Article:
The city of Oakland is on track to create another 100 beds of permanent housing for high risk populations after receiving $17 million in funding for the project from the state.
The city is converting the 22-unit Inn at Temescal and an 82-unit SRO downtown into housing for veterans, recently released prisoners and people at high risk of a serious case of COVID-19. Move-ins could start as early as January.
"These units will be permanent housing, not just temporary shelters,” said Oakland Mayor Libby Schaaf. “This is where these vulnerable Oaklanders will get to live out the rest of their days in comfort, security and decency."
Schaaf says when they moved unhoused people into motels during the pandemic, they realized just how impactful it is to give someone a space of their own, instead of a bed in a communal shelter.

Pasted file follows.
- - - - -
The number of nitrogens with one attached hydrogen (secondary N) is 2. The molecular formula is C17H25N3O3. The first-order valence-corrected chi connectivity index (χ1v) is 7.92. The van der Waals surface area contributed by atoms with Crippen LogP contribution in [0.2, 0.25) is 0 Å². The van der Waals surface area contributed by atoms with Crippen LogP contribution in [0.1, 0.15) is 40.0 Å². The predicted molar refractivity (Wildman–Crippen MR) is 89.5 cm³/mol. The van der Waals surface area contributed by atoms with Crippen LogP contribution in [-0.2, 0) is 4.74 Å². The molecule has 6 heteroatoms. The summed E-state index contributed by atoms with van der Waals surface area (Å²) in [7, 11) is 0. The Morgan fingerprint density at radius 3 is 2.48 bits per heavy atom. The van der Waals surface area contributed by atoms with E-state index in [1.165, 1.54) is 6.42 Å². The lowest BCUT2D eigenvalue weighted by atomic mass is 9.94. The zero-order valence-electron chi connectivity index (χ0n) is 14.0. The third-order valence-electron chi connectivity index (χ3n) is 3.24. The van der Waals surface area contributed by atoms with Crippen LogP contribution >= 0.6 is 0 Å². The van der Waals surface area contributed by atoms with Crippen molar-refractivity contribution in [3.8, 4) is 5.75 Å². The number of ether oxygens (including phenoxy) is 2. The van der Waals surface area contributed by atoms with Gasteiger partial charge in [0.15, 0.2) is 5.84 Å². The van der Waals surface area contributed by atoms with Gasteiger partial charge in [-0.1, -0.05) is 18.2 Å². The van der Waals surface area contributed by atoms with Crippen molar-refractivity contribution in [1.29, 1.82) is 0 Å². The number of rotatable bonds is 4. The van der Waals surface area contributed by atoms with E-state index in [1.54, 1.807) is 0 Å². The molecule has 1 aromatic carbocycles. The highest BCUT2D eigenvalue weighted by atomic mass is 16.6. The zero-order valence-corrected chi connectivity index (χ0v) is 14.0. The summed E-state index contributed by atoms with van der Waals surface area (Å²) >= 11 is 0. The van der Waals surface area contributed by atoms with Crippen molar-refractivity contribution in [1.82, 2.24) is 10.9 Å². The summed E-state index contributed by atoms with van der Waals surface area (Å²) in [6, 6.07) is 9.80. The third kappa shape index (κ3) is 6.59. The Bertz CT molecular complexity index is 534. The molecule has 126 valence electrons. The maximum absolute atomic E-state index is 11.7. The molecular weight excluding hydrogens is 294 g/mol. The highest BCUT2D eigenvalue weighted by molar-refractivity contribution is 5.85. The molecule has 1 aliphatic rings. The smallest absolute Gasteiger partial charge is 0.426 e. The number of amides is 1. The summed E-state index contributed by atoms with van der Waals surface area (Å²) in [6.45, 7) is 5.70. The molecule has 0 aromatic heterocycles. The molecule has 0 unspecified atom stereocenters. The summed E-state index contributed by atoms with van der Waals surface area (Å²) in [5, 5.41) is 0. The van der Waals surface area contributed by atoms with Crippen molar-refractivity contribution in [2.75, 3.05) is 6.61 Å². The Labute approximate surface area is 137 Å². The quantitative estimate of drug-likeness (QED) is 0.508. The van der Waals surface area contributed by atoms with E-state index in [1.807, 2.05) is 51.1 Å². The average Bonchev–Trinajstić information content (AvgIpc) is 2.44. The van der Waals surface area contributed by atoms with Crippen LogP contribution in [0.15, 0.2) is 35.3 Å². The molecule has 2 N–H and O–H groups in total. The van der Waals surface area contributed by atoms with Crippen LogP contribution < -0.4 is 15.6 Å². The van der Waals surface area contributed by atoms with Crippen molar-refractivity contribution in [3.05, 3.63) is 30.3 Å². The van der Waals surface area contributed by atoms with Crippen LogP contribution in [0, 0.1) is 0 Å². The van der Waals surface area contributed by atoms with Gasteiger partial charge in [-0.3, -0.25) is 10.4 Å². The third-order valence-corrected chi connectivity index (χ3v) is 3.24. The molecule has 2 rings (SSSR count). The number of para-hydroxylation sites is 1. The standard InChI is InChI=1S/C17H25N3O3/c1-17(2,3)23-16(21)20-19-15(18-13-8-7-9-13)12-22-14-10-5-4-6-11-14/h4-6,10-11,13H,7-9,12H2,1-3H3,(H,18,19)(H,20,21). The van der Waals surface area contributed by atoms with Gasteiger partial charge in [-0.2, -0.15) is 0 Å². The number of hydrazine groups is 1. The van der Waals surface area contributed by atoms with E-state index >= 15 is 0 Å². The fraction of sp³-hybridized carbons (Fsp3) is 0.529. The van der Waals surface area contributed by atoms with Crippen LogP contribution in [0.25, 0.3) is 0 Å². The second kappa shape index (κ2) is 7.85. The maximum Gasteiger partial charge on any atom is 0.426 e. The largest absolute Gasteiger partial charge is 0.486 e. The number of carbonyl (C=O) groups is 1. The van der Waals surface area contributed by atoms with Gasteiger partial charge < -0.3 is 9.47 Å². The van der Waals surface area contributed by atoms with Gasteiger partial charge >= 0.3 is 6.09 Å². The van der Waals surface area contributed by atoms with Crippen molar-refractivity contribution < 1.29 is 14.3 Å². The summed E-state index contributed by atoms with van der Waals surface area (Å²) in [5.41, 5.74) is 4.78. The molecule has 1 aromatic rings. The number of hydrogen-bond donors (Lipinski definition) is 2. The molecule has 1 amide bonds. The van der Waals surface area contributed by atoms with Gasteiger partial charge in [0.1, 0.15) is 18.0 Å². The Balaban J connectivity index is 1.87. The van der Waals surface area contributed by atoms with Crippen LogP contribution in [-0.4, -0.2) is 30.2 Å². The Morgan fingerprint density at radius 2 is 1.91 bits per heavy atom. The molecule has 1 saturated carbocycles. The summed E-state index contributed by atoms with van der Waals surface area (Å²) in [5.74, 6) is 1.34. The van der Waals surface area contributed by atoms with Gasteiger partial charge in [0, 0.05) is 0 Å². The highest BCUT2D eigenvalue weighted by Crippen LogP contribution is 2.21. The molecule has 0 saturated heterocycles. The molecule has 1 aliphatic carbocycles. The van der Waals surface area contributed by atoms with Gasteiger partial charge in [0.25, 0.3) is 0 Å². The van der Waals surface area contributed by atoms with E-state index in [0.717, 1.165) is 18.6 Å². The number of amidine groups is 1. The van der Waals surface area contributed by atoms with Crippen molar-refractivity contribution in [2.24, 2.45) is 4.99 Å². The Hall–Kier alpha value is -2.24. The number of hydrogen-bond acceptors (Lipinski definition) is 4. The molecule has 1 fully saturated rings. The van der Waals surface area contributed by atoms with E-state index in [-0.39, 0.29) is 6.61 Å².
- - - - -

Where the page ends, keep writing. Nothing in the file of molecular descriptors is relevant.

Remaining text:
"People want privacy. They want to go to bed at night behind a locked door with their partner and their pets and their possessions. The hotel room provided that," said Schaaf.
The state is also embracing the strategy through Project Homekey, a statewide housing initiative.
But a similar project has attracted controversy in Novato when the Marin County Board of Supervisors proposed buying a motel for the same purpose, without input from residents or city leaders. Residents of a wealthy community nearby have objected to the proposal because of security concerns.